What to Avoid Highlighting in an Interview
In job hunting as in life, it’s best to be honest and never to tell an overt lie. One’s resume, cover letter and other materials should be fact-checked for accuracy, and in interviews, candidates should stick to the facts as well.
Yet honesty doesn’t mean you have to advertise things about your background — especially things that wouldn’t affect your performance in a job but which, if you highlight them, might likely end (or certainly complicate) your candidacy for a position. The reality is that recruiters and hiring managers all have their own biases, even if they are trying to be objective about candidates, and by advertising certain things about yourself you may trigger such a bias.
If asked a direct (and legally permissible) question, you should answer to the best of your ability — it’s never a good idea to try to “trick” a hiring manager, as the truth is likely to come out in other ways and then they will question your honesty. And why take a job for which you have to lie about your qualifications? But at the same time, if something may be a prejudice on the hiring editor’s part — not wanting to hire “older” workers, for instance — why highlight parts of your background that may play into that bias? Some of this may get into ethically gray areas, and each job candidate will have to figure out their comfort zone for such things. The point is not to highlight certain things in an interview while staying on the good side of the truth.
Here are some things that hiring experts say candidates should avoid highlighting in a job interview:
*Personal facts that are not relevant to the job. For instance, your age or references to your age, or when you went to college, etc., if you are worried about age discrimination or simply bias against older workers that a hiring manager might have, thinking workers of a certain age could be “out of gas” or “not adept at dealing with new technology.” This bias is often very real and there’s no reason to play into it. Also, you might avoid references to where you’re from, especially if you sense that could trigger some bias from the hiring manager (though if you have a foreign accent or were born in another country and you worry that they could think you’re not legally able to work in the United States — or would need the company’s support to stay in the United States, a situation in which organizations are increasingly reluctant to enter — you may mention your status here if you think it will reassure them). Also, younger women — unless it’s relevant for some reason, and it rarely is — should avoid mentioning if they are married as some hiring managers may wonder, though they’re unlikely to say this aloud (as it’s discriminatory) if you’re “likely to start a family” any time soon. The problem is that if you trigger certain worries on their part you’ll never know whether you didn’t get a job because of their bias, or because another candidate was better qualified. So it’s just better not to mention personal details that aren’t relevant to the position.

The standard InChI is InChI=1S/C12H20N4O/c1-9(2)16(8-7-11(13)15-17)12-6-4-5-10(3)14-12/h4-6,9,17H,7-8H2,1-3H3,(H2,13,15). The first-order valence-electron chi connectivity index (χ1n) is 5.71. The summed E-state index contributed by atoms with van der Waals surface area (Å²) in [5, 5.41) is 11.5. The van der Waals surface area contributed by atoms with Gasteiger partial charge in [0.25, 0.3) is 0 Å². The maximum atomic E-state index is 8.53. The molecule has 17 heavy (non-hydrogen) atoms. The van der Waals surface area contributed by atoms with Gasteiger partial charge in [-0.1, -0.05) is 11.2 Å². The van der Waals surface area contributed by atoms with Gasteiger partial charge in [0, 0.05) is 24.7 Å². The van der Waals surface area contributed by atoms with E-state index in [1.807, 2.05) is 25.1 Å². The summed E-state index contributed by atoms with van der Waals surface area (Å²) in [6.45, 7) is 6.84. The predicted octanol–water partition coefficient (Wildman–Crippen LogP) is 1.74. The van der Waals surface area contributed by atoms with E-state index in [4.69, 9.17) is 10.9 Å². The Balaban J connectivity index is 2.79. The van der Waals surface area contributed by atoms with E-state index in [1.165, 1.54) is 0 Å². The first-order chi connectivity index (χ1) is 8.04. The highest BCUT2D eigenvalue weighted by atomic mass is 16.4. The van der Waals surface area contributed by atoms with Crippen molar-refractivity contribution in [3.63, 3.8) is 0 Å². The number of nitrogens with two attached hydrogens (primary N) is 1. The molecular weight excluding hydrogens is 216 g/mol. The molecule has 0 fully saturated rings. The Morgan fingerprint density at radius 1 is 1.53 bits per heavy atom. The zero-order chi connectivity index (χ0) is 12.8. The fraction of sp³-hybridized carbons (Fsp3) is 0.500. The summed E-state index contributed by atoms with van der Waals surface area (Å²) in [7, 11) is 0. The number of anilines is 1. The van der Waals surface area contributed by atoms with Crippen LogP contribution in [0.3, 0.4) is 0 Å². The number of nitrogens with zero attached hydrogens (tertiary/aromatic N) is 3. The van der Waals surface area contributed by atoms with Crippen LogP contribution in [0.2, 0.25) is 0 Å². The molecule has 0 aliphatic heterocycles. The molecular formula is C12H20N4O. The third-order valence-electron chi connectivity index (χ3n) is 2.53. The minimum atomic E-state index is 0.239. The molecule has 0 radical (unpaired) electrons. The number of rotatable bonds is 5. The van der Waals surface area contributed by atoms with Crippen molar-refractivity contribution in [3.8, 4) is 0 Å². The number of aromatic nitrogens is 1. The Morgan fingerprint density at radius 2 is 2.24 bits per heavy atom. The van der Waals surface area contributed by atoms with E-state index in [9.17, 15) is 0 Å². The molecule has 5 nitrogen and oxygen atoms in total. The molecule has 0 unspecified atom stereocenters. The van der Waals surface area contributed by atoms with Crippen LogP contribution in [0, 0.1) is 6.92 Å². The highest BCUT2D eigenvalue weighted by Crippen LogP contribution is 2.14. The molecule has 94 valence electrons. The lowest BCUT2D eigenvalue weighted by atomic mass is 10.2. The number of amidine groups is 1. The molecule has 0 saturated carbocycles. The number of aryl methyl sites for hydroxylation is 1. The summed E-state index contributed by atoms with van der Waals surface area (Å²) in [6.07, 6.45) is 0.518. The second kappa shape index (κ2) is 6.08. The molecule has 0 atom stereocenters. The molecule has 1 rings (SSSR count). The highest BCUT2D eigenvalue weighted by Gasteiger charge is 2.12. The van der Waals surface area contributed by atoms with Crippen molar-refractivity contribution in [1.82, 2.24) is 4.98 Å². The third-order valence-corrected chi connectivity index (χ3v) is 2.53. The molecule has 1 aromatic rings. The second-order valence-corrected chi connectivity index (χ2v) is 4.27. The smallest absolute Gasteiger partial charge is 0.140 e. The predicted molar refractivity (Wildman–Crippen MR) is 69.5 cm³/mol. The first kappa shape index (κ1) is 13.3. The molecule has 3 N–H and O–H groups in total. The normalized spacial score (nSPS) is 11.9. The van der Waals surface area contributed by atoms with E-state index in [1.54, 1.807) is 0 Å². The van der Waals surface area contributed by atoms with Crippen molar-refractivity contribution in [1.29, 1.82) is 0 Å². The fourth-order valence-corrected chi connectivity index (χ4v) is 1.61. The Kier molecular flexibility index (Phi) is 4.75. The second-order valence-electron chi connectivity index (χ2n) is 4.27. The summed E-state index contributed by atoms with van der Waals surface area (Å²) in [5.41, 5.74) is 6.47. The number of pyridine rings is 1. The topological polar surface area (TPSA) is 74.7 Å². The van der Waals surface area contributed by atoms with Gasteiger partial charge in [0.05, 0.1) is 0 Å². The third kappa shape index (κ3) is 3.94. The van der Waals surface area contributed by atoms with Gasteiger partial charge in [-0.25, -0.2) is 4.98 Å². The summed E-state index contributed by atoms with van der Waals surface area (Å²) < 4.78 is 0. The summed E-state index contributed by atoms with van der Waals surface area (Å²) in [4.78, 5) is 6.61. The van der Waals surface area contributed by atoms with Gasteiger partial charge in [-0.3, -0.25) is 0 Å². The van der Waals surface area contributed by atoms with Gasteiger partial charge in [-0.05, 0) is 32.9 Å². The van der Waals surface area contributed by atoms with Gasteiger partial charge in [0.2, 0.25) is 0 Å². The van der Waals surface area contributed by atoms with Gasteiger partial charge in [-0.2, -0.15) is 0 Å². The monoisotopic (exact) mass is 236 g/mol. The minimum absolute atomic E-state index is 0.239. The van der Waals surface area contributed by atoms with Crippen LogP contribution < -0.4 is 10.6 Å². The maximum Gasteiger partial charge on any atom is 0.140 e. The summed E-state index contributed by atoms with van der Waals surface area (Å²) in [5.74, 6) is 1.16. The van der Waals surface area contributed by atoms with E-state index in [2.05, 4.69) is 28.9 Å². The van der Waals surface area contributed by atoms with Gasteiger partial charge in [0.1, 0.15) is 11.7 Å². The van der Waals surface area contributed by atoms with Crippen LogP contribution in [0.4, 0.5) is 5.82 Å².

*Uncertainty about your career path going forward or how you might fit into this company. Never ask a hiring manager, for instance, what they think would be a good position for you at the company, or whether they think you’d be a good fit. You want to project confidence about your abilities and appear focused. Job seekers should do enough research about an organization to determine whether it’s a good fit for them, and then should pitch their skills accordingly. If they ask what positions you favor, describe your skills and make the best educated guess you can. Showing any lack of direction about your career isn’t a great idea — even if you do have some uncertainty about where you’re headed next, it’s not a good idea to bring that up in a job interview.
*Medical information. Sometimes when candidates have recently had cancer or another serious illness, they feel morally obligated to let a potential employer know this. If you’re healthy now and able to handle the duties of the job being discussed, there is absolutely no good reason to share medical information with a hiring manager. Believe me, bias about medical conditions is real and could be a big impediment to getting a job. It’s really none of their business. Some situations are trickier: If you’re pregnant (and not yet showing so it’s not obvious) or are in the process of adopting a baby, you’ll want to think hard about letting the hiring manager know this if you’re a finalist for a position. If you tell them, you may not get the job as what employer would be excited about hiring someone who will likely go on leave soon (and with the Family Leave Act, they would be legally required to grant unpaid leave)? Yet if you don’t tell them and they hire you, this could complicate your relationship with the company going forward and they may be unlikely to promote you in the future. Also, leave out medical information about family members — again, it’s none of their business.
*Dwelling on the reasons you left your most recent job. If asked if you were laid off or took a buyout from a previous employer, you’ll obviously want to answer honestly. But there’s no reason to go into great detail about why it happened, which might make you appear defensive. Explain the basic details — for instance, if there was a reorganization, your company was sold, or they were offering voluntary buyouts and you were eligible. You might try to spin it a bit — saying this gave you a chance to redirect your career. But don’t bring it up unless they do and don’t dwell on it. And never say anything negative about the former organization or people there, even if you still feel the sting of a recent layoff, for instance. You don’t want the hiring manager to think you could be a “problem” employee going forward and speaking ill of a previous employer could make them wonder just that.